11 AUGUST 1961, Page 4

Berlin : No Change

DESPITE Mr. Khrushchev's speech, the meeting of the Warsaw Pact powers and of the Western Foreign Ministers, the Berlin situation does not appear to have developed much further over the last week. Mr. Khrushchev at any rate refrained from making things any worse; but, though his pledge of unrestricted access to the Free City of West Berlin may have seemed con- ciliatory to him, it is unlikely to reassure the West Berliners. Herr Ulbricht has already stated that, if this solution for Berlin were put into operation, the Tempeihof airport would have to close; and Mr. Khrushchev has shifted his ground too often; his publicly soothing language con- trasts sharply with the threat which he is reported to have uttered in private to Signor Fanfani dur- ing his visit to Moscow. To say that Western aeroplanes would be shot down in the event of an attempt to establish an air bridge to West Berlin is to threaten war in the most direct manner con- ceivable, and no amount of 'conciliatory' speeches can alter this.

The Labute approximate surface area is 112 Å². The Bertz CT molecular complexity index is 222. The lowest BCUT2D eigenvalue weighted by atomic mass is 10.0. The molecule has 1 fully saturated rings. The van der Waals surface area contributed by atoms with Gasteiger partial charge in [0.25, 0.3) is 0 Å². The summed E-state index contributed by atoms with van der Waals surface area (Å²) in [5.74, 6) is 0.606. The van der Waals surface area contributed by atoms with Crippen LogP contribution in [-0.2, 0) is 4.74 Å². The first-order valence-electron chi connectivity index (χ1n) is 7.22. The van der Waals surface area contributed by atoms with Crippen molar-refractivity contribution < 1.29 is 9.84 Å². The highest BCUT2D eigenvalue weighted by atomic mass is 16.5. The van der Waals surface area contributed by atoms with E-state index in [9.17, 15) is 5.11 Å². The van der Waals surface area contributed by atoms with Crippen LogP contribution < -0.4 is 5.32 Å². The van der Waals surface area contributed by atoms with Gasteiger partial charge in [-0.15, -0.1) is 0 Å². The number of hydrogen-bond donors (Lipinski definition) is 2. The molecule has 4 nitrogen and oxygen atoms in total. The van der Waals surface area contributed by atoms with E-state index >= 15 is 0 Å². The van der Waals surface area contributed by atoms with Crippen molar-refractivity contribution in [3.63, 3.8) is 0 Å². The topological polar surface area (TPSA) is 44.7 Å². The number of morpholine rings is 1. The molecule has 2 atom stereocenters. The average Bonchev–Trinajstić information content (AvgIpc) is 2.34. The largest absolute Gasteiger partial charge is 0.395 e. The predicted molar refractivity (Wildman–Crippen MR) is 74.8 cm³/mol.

The Western Foreign Ministers have an- nounced their willingness to negotiate on Berlin, but shown no inclination to take any decisive step in that direction. Difficult though it must be to initiate negotiations before the West German elections, the situation may require some more decisive action than it is getting. It is possible to agree with Lord Home that the Russians are the aggressors in the Berlin dispute, and consequently that they ought to take the first step; but they have chosen their ground quite skilfully, and the West is going to require all its diplomatic cunning to resist their demands.• Certainly the Western powers must try to decide among themselves what attitude they will take to Russian proposals, if Mr. Khrushchev should put them forward. Various possibilities exist : one suggestion recently put forward in these columns is to make Berlin the headquarters of the UN; or there might be a package deal in which recognition of the East German Government and the Oder-Neisse line would be traded against guarantees of Allied rights ir. West Berlin. If Mr. Khrushchev simply wishes to bolster up the. East German regime and to rid himself of what he regards as a centre of subversion at a vulnerable place in the Communist west wall, then some such arrangement ought to satisfy him. If, on the other hand—as many influential Americans believe—he merely wishes to inflict a spectacular blow to American prestige, and thinks that the West will not dare to resist his demands at this moment, we may be in for something much more serious. Berlin would then be incidental to a situation in which Russia would try to take advantage of a swing in the military balance of power, and the West would have to stand together against the threat. Not least among the advantages of agree- ing to negotiate would be the opportunity they would present of elucidating what lies behind the Russian, attitude on Berlin; and probably the start of negotiations will not be long delayed.